“Keeps a great many elves at work/ All working with all their might/ To make a million of pretty things/ Cakes, sugar-plums and things/ To fill the stockings, hung up you know,/ By the little girls and boys…”

The image of the elves in the workshop was popularised by Godey’s Lady’s Book, an American women’s magazine published 1830-1878.  The front cover illustration of its 1873 Christmas issue showed Santa surrounded by toys and elves with the caption, “Here we have an idea of the preparations that are made to supply the young folks with toys at Christmas time.” At this time Godey’s magazine played a major role in influencing the Christmas traditions that were developing in the USA: for example, the cover of its 1850 Christmas issue featured the first widely circulated picture of the modern Christmas tree. Additional impetus was given to the idea of Christmas elves by Austin Thompson’s 1876 play The House of Santa Claus: a Christmas fairy show for Sunday schools.  In fact, in Clement Clarke Moore’s earlier poem of 1823, A visit from St. Nicholas (more commonly known today as ‘Twas the Night Before Christmas), Santa Claus himself was described as being “chubby and plump, a right jolly old elf.”

Scandinavian origins

These literary and commercial strands mingled with Scandinavian ideas brought to North America by immigrants.  Prior to the influence of St. Nicholas in Sweden, the job of giving out gifts had been done by the Yule Goat. By 1891, however, the saint had become so well known that he could no longer be excluded from the festival; he became merged with the tomten, which were supernatural farm guardians closely akin to the British brownie, dobby or hob (tomte means ‘homestead man’).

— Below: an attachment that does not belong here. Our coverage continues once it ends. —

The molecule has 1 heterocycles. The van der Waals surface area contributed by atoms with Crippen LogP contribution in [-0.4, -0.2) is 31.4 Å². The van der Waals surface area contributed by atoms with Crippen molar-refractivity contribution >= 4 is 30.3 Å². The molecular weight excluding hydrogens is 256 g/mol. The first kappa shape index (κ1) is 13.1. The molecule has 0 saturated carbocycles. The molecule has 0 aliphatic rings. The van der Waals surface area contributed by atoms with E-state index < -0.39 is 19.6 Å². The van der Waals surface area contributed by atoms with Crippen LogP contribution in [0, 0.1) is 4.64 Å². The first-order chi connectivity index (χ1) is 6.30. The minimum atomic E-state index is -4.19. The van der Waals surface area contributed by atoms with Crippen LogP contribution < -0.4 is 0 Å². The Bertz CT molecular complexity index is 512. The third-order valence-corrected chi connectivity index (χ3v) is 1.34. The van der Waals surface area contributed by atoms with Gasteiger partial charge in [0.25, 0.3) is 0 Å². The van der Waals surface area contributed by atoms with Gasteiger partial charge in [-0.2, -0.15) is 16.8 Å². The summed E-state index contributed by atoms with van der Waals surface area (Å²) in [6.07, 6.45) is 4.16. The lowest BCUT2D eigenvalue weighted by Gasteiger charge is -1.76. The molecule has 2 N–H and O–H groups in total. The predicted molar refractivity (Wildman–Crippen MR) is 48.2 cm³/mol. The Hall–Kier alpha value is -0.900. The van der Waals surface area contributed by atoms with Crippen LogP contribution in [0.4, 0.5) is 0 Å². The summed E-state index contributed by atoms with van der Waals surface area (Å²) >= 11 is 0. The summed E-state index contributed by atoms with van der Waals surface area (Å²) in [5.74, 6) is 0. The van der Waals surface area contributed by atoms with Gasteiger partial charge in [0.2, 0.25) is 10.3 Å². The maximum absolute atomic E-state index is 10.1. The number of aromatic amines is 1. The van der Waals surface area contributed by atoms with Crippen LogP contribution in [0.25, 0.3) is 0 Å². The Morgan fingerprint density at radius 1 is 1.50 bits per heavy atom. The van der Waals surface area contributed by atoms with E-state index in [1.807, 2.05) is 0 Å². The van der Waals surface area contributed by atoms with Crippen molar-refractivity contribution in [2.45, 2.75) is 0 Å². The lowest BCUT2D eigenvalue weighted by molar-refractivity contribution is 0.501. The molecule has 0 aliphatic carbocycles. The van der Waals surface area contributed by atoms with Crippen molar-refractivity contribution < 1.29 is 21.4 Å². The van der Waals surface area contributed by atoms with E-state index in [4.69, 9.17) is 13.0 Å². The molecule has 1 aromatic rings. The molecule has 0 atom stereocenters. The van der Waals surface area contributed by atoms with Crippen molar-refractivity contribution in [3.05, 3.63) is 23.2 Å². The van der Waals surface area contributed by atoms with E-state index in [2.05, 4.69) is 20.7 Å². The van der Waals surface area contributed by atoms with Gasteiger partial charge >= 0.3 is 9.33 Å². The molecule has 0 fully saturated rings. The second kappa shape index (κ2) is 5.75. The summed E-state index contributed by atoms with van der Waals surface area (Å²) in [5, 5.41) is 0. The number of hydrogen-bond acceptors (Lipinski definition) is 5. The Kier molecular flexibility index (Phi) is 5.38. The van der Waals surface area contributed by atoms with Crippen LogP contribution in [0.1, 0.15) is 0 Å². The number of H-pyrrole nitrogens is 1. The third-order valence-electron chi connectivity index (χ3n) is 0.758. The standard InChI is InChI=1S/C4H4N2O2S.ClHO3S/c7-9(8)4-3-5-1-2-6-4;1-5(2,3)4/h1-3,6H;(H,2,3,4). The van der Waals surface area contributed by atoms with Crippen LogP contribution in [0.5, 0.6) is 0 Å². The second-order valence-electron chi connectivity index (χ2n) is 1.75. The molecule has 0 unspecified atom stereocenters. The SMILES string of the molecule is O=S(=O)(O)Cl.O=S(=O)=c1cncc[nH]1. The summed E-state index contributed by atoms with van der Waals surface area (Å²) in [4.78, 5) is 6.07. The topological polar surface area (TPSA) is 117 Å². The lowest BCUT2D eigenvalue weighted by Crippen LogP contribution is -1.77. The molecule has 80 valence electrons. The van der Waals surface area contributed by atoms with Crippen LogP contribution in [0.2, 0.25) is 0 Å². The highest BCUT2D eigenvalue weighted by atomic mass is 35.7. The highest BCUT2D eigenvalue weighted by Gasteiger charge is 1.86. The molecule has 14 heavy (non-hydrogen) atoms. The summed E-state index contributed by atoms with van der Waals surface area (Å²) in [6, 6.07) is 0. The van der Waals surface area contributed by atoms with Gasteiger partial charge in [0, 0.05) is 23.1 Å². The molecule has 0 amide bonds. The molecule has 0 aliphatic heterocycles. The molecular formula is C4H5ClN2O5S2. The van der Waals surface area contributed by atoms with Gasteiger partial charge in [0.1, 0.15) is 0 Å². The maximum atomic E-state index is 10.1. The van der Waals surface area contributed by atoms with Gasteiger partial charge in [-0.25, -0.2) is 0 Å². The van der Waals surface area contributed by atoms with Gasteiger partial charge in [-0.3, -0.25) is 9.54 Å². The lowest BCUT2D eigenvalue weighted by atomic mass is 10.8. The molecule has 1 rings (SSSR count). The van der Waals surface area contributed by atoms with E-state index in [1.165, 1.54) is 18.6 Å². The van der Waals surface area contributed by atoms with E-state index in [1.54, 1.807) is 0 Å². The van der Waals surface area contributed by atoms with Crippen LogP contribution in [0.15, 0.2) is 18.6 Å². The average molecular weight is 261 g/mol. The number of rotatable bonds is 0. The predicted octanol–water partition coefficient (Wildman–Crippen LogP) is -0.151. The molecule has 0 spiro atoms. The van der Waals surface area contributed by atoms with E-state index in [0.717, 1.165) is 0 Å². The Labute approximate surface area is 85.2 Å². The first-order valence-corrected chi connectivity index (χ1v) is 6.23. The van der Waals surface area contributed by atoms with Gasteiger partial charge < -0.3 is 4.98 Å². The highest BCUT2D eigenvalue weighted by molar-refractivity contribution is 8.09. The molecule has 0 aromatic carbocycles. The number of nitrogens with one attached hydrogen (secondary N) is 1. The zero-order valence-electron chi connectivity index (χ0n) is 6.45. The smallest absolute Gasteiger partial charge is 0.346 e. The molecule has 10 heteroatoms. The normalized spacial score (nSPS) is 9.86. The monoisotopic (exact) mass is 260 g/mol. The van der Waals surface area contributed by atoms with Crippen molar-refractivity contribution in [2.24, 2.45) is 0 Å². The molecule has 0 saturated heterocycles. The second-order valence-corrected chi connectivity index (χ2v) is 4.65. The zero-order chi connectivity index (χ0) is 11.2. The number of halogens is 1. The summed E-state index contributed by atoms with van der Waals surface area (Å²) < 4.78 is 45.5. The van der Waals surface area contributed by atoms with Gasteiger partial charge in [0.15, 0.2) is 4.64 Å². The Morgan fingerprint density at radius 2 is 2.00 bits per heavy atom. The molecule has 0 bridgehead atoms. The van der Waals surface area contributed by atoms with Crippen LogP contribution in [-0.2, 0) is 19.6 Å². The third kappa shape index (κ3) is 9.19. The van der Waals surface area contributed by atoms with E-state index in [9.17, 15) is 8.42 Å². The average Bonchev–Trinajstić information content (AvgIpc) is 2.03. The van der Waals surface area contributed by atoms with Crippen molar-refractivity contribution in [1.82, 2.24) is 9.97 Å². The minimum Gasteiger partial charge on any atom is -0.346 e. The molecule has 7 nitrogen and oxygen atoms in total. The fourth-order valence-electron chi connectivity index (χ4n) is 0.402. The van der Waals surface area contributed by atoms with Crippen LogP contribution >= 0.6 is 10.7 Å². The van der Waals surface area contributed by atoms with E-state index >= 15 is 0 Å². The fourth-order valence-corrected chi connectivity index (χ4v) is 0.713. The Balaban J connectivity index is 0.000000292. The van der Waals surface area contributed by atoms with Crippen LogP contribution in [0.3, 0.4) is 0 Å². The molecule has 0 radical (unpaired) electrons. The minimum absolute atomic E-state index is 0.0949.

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A jultomte & horse

tomte, or nisse, is a Nordic mythological creature that closely associated with the winter solstice and the Christmas season.  It’s generally described as being a small male, about 90 cm/ 36 inches tall, with a long white beard and a conical or knitted cap in red or some other bright colour. Their appearance is rather like our modern convention of the garden gnome. In Swedish and Danish folklore the creatures are solitary, residing in the pantry or barn, and tend to be mischievous.  However, they are also very hardworking, being responsible for the protection and welfare of a farmstead and, particularly, caring for the livestock.  The nisse/ tomte was a very familiar creature in Scandinavian folklore and, with the romanticising and collection of folklore during the 19th century, it gained even greater popularity.  (NB: nisse derives from Nils/ Nicholas, further underlining the intermingling of traditions.)